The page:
The systems and habits approach to improvement is all about making consistent behavior changes to help us reach our goals. It focuses our effort on changing our recurring behaviors in order to build better routines and processes.
Doing this will have some great impacts on our life. We will start to feel more in control, we will build confidence that we can change and improve, and we will start to be able to tackle any aspect of our life that we wish to see grow and get better.
As we do this, we start to feel a certain outside force. In the initial stages this outside force feels like resistance, pushing against us. It tries to get us to quit early and tells us that it is pointless to try and improve and that we will ultimately fail.
The secret is that this outside force is actually internal. It comes from inside us and from our fears. It is us who starts to feel insecure. Any outside force that does exist multiplies by our own internal response.
But as we keep going, we start to build better systems in our lives. With better systems we start to see results. With results we start to see the proof of our efforts.
But what many people don’t know is that many times this resistance turns into another external force. It turns into a supporting force that seems to guide us and assist us as we move forward.
In The War of Art, Steven Pressfield says, “Why have I stressed professionalism so heavily in the preceding chapters? Because the most important thing about art is to work. Nothing else matters except sitting down every day and trying.”
Then Pressfield emphasizes a technique called Setting the Minimum that can be used to create art, get in shape, eat better, quit smoking etc.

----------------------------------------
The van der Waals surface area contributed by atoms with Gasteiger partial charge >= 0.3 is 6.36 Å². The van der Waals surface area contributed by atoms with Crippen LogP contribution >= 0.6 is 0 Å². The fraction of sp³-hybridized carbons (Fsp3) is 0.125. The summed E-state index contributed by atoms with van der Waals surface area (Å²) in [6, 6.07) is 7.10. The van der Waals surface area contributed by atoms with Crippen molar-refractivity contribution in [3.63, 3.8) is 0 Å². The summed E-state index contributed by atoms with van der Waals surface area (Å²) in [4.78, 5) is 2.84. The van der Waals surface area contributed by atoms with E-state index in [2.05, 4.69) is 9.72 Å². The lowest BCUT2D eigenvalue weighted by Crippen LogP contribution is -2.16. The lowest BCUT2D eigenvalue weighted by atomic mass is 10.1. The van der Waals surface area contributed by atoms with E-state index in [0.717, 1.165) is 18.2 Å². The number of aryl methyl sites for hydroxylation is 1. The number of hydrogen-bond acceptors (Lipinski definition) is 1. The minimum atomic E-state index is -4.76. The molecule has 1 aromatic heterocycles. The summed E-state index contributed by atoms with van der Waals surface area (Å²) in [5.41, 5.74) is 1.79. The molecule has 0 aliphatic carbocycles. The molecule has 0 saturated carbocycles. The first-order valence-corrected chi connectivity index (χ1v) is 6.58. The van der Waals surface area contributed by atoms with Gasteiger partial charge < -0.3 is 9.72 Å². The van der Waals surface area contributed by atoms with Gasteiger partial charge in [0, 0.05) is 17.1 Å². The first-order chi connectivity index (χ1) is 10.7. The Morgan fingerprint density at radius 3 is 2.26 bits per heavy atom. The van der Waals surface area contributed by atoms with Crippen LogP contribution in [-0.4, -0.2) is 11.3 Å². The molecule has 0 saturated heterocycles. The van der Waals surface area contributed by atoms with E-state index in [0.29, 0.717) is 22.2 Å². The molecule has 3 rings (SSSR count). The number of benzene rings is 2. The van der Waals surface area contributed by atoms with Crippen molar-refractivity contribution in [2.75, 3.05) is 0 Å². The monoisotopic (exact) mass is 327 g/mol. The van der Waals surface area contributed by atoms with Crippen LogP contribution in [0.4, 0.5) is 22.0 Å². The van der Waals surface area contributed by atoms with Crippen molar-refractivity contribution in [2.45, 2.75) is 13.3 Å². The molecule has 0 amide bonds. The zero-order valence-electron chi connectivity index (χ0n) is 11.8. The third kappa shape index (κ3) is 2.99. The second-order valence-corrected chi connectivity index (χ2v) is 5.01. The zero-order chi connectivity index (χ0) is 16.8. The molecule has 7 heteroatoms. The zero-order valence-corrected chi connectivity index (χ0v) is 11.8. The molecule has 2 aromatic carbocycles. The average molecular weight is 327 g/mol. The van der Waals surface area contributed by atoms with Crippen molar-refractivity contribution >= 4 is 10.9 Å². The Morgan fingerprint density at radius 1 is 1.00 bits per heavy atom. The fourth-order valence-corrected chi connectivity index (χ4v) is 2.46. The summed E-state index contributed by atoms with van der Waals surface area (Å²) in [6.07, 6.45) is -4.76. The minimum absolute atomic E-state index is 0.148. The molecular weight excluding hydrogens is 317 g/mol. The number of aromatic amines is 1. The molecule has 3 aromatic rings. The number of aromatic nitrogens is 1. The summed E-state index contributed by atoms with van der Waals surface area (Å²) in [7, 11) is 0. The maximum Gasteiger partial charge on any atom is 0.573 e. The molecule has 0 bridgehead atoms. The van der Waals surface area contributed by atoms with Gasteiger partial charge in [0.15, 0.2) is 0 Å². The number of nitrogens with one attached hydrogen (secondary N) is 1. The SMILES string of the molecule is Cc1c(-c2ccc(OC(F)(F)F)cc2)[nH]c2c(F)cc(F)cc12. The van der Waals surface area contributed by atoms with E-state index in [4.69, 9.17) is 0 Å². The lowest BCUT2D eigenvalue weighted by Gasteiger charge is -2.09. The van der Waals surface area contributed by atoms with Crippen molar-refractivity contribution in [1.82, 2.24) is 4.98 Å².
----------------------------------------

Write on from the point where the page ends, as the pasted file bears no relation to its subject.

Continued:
In its most basic form, setting the minimum is the process of setting a small step to be completed every day. If you are trying to write a novel, then set the goal to write at least 1 page every day. You can do more if you want but you can only decide to do more or not after writing the first page. (Jerry Seinfeld uses this system to write jokes.)
This translates to exercise also. You set to exercise for 10 minutes every day. After that you can do more if you want but you don’t have to. (Jennifer Aniston talks about using this mentality to keep herself in shape).
The reality is that this can be applied to many different areas that you want to improve. It doesn’t just have to be writing or exercising.
Pressfield explains the value of using this system. He says, “Because when we sit down day after day and keep grinding, something mysterious starts to happen. A process is set into motion by which, inevitably and infallibly, heaven comes to our aid. Unseen forces enlist in our cause; serendipity reinforces our purpose.”
While this seems to mean that success will come immediately due to some miracle force this isn’t the case. It just means that you will start to see connection to other aspects and to other people that aren’t easily explained without talking about this external force.
It doesn’t mean some miracle will happen and you will suddenly achieve everything you have ever wanted within a few days. Most people have such unrealistic expectations around the path to success that they don’t see just how long of a journey it is. What it does mean is that things will start to support your efforts rather than feeling like they are pushing against you.
In effect, you turned the resistance into support. That support will be internal and will also start to manifest in external sources, just as resistance seemed to combine with external factors to become even stronger.
Keep pushing each day and taking a small step each day. As you do you will start to reinforce your purpose and will keep getting you further and further along in your journey.